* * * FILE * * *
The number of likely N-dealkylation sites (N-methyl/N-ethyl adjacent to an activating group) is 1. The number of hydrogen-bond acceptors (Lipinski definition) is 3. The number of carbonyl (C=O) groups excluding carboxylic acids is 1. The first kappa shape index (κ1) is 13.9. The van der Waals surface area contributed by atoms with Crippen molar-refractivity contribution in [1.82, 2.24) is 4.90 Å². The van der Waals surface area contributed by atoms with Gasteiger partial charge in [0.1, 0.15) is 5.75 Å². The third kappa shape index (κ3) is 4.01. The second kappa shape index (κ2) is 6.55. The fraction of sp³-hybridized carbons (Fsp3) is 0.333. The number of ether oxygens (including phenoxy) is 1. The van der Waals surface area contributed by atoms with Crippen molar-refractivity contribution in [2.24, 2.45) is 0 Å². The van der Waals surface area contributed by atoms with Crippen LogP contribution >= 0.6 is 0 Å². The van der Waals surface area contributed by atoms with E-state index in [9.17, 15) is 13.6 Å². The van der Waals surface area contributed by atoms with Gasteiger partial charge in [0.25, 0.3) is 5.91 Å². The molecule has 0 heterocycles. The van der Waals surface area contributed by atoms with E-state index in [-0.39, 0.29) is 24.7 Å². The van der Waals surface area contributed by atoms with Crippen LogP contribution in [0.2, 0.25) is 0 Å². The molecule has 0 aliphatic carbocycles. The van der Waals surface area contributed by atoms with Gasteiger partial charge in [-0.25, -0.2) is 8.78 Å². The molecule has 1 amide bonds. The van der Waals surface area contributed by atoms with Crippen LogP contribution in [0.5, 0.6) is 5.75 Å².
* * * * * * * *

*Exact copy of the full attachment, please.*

The number of likely N-dealkylation sites (N-methyl/N-ethyl adjacent to an activating group) is 1. The number of hydrogen-bond acceptors (Lipinski definition) is 3. The number of carbonyl (C=O) groups excluding carboxylic acids is 1. The first kappa shape index (κ1) is 13.9. The van der Waals surface area contributed by atoms with Crippen molar-refractivity contribution in [1.82, 2.24) is 4.90 Å². The van der Waals surface area contributed by atoms with Gasteiger partial charge in [0.1, 0.15) is 5.75 Å². The third kappa shape index (κ3) is 4.01. The second kappa shape index (κ2) is 6.55. The fraction of sp³-hybridized carbons (Fsp3) is 0.333. The number of ether oxygens (including phenoxy) is 1. The van der Waals surface area contributed by atoms with Crippen molar-refractivity contribution in [2.24, 2.45) is 0 Å². The van der Waals surface area contributed by atoms with Crippen LogP contribution >= 0.6 is 0 Å². The van der Waals surface area contributed by atoms with E-state index in [9.17, 15) is 13.6 Å². The van der Waals surface area contributed by atoms with Gasteiger partial charge in [0.25, 0.3) is 5.91 Å². The molecule has 0 heterocycles. The van der Waals surface area contributed by atoms with E-state index in [-0.39, 0.29) is 24.7 Å². The van der Waals surface area contributed by atoms with Crippen LogP contribution in [0.2, 0.25) is 0 Å². The molecule has 0 aliphatic carbocycles. The van der Waals surface area contributed by atoms with Gasteiger partial charge in [-0.25, -0.2) is 8.78 Å². The molecule has 1 amide bonds. The van der Waals surface area contributed by atoms with Crippen LogP contribution in [0.5, 0.6) is 5.75 Å².